But following this, there was the wedding band-esque entertainment from Rapperiya Baalam, who didn’t really rap much at all, but managed to get the post-lunchtime crowd up on their feet and dance. After a few hours of rest, the festival resumed at Dhobi Ghat with the traditional tunes from Sawan Khan Manganiyar – who stuck to the mainstay folk songs such as “Kesariya Balam” and “Dama Dam Mast Qalandar” – and then followed up with the trap-heavy set from singer Monica Dogra, and then resumed at the Big Ibhah stage with fusion from Maati Baani (who were later joined by the jovial Mooralala Marwada on vocals), live electronic-rock from New Delhi’s Gaurav Raina aka GRAIN.
While Dogra presented herself as visceral as possible, dancers and all, she did go from restraining to swear on stage (something that Benegal, Ankur Tewari and the next day’s performer, Mumbai alt rock/fusion artist Anand Bhaskar were fully conscious of) to justifying the intention of using curse words. Everyone was up front and loving it.
Dogra went over to the Big Ibhah stage as well with Raina’s all-star live set as Grain, including singer-producers such as Abhishek Bhatia (Curtain Blue), Tarana Marwah (Komorebi), redoing her song “Time to Restart” and newer unreleased songs such as “Can You Hear Me,” with Marwah as the lead vocalist. All three singers (and Raina on vocals) closed the set with an electro version of U2’s “Bullet the Blue Sky.”
The flow took better shape by then, followed by a sublime techno set by Avantika Bakshi and then desi bass courtesy of producer MojoJojo, with the afterparty also getting a bit deserted.
Real diversity came into Taalbelia on the final day, with the spoken-word collective Kommune presenting three artists – Shamir Reuben, Hussain Haidry and Mohammed Muneem (from rock band Alif) – who were all about storytelling. Another set of returnees to Taalbelia beckoned – with New Delhi’s Shadow & Light playing to an intimate audience, often letting them dictate the tempo of the set.
What performance times seemed to hinge on, we realized, is the crowd turning up. And despite living in the same quarters or having shuttles between venues readily available, it took until 6:30 pm for the Dhobi Ghat stage to kick off, two hours behind schedule. Nonetheless, when the crowd was there, it was present and engrossed in the antics of Anand Bhaskar Collective, who played just over an hour of heavy as well as melodic tunes, including a medley of covers – “Hamma Hamma” and “Urvashi” by A.R. Rahman – but it was sing-alongs such as “Tere Bina” and “Fanaa” which gained them new fans.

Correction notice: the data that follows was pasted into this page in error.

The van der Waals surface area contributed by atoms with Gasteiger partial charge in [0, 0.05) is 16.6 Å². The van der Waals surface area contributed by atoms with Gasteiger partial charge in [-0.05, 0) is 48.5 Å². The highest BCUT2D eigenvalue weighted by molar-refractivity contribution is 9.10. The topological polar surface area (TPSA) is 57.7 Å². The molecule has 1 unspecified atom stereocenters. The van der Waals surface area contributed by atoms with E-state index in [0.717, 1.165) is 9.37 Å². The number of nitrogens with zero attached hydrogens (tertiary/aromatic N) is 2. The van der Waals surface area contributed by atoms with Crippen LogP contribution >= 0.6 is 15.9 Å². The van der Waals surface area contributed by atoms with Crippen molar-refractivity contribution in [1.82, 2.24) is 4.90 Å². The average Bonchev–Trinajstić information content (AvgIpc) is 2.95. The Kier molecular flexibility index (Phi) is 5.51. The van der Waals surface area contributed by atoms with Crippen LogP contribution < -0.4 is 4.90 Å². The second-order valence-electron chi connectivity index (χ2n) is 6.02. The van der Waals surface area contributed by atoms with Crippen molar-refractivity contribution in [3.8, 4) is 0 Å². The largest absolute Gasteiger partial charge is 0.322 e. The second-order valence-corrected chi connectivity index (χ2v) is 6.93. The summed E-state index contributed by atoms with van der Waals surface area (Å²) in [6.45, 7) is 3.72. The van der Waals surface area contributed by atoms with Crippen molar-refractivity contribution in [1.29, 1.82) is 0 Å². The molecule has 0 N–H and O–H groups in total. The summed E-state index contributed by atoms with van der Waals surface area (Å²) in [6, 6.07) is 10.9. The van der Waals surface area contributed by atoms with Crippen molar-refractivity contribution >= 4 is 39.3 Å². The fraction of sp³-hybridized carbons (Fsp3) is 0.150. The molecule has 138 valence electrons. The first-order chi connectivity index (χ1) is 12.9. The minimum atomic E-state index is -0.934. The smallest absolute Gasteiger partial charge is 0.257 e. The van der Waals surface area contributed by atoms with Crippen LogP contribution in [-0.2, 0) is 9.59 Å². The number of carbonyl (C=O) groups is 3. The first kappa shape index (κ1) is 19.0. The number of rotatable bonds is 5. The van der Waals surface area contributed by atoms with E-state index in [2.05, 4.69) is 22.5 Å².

The flow that followed was all charismatic, from the disco-funk/electro-swing of Madboy/Mink – who tested out a handful of new Brit-rock/psych-leaning material at the Dhobi Ghat stage – to the multitudinous folk presentation of Desert Symphony. Put together by another returning performer – Gazi Khan – it proved that many had gathered to hear Rajasthani and Sufi folk songs more than the latest tune. It didn’t matter how many times over “Kesariya Balam,” “Dama Dam Mast Qalandar” or “Nimbooda Nimbooda,” because watching this kind of fully-equipped ensemble of musicians performing these songs was perfect.
Mohit Chauhan, on the other hand, strayed by song four into Bollywood territory, perhaps reading the crowd that had gathered to see him play songs such as “Nadaan Parindey Ghar Aaja.” He did indulge himself in songs from his solo albums presented in a somewhat stripped-down format, including Silk Route’s classic “Dooba Dooba.”
When the electronic artists took over, it was nearly past midnight, but that didn’t stop Reggae Rajahs from keeping the party moving. The numbers only dwindled slightly after, which led to a short but powerful set by Raja Kumari (who still knew how to deliver even a brief set effectively and impressively) and all-out trap/twerk bangers from Su Real.
Taalbelia probably played it a bit safe by repeating performers, but they probably took a bigger risk by hosting it during the Christmas weekend, hoping this would be an ideal (even if expensive) holiday outing for music lovers. But there’s no dearth of artists we’d like to see in a regal setting like the one Taalbelia provides, and perhaps they can look beyond their bankable lot, sequenced in a much more sensible manner.